How to




Since the period when Bruce Lee movies dominated the screens, and Jackie Chan was heavily idolised, the idea of martial arts training has captured the imagination of many. Thus, with Hollywood as the introductory party and extensive global interest as the driver, martial arts training has gained a significant following over the years.

While martial arts is a collective term, it is still only a descriptor for numerous styles and disciplines. Its use primarily demonstrates the underlying fact that all martial arts, despite their different applications and energies, have the same benefits and values.

Therefore, with the understanding that the term Martial Arts is an umbrella, there comes the point where you have to make more decisions. This caveat culminates at the instance where the first question you must as yourself is ‘which martial art style should I learn?’

Making The Decision

To embark on your martial arts training journey, the first step requires you to treat the above question as a decision tree anchor point. From there, you may use the series of questions below to help you decipher the discipline that suits you best.

The questions include:

  1. Why do you want to get started?
  2. What sport did you favour as a teenager?
  3. Do you have friends who train?
  4. What do you want your training outcomes to be?
  5. Do you have any previous injuries?

Answering these questions will help you arrive at a definitive answer. However, it is also beneficial to remember that residual indecisiveness is not bad. Not everyone has a firm grasp of what exactly they want before getting started, so this guide may help you find a stepping stone, if not a concrete standpoint.

Additionally, the discipline you opt to explore may change with time. So, don’t fret about being ‘locked in’ to one particular style and finding later that your tastes have changed. Furthermore, you can also take this leeway as an opportunity for discovery.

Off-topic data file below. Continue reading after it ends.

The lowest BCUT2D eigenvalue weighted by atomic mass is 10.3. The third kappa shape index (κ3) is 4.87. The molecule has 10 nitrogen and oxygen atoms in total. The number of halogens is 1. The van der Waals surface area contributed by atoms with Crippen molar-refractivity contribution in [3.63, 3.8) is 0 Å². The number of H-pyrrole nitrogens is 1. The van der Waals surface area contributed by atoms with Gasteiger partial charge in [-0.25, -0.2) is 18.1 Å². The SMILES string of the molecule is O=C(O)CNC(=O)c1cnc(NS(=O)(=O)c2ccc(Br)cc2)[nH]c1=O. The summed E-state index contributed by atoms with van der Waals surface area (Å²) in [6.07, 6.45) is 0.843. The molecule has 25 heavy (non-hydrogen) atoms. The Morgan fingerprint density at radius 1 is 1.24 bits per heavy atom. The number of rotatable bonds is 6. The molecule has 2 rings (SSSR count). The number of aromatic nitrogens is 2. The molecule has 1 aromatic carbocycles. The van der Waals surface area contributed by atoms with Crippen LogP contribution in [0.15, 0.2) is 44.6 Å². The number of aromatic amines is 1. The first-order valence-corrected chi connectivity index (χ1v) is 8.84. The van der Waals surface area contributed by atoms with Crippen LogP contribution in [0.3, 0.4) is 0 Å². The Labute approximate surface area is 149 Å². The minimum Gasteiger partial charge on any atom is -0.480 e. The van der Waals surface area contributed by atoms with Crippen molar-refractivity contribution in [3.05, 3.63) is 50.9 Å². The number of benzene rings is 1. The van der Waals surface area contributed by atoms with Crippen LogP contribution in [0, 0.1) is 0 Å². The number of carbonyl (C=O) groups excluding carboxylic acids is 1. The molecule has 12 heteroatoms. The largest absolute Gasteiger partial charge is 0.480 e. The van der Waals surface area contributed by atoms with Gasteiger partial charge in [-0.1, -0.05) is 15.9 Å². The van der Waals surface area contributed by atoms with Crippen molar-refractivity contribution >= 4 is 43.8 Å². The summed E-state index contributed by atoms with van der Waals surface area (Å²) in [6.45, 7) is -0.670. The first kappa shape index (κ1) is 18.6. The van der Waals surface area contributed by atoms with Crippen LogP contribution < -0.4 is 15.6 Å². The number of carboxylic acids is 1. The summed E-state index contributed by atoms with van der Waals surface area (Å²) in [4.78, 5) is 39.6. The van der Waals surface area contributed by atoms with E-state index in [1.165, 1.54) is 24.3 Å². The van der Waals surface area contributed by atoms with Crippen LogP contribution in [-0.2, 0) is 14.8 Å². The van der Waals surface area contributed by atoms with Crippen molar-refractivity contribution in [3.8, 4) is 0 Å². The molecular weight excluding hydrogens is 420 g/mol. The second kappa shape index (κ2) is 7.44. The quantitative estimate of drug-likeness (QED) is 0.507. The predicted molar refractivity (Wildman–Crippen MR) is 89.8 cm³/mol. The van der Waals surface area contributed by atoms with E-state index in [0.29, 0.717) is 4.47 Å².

Although selecting a particular discipline does not mean that you become beholden to it, it is still wise to allow some time for acclimatisation. Therefore, experts recommend that it is important to settle into a 6-month trial period no matter your style choice. This allowance gives you time to grow into what you are trying. Then, once the appropriate time elapses, you can decide whether you feel it was a good choice or not.

Traits and Personality Types

Beyond interest and curiosity, some mixed martial arts instructors also feel that personality plays a role in the martial art style you choose. Consequently, it is crucial to take note of the following:

  • Children and adults with high energy levels but lower attention spans are better suited to Boxing or Muay Thai styles.
  • If you are the introverted, analytical type and prefer learning intricate techniques, you may find that others with the same personality prefer training in Jiu-Jitsu.
  • For a style that helps you learn and develop discipline, Karate is the best option.
  • Mixed Martial Arts (MMA) is ideal if you have a mix of the first and second personality traits. It is also suitable for beginners.
  • Finally, if you are more willing to work hard and prefer quick solutions and rapid progress, consider taking up Krav Maga.

What Is Your Primary Focus?

There are numerous reasons for taking up training in martial arts. The most common being better fitness and self-defence skills. So, if your primary focus is the former, then Boxing and Muay Thai may be the best option. Conversely, Jiu-Jitsu suits those whose main goal is learning self-defence, competing or strength-building.

At the end of the day, you must realise that training in martial arts offers lifelong advantages. So, to start reaping these benefits, you have to take the first step towards establishing your new lifestyle.

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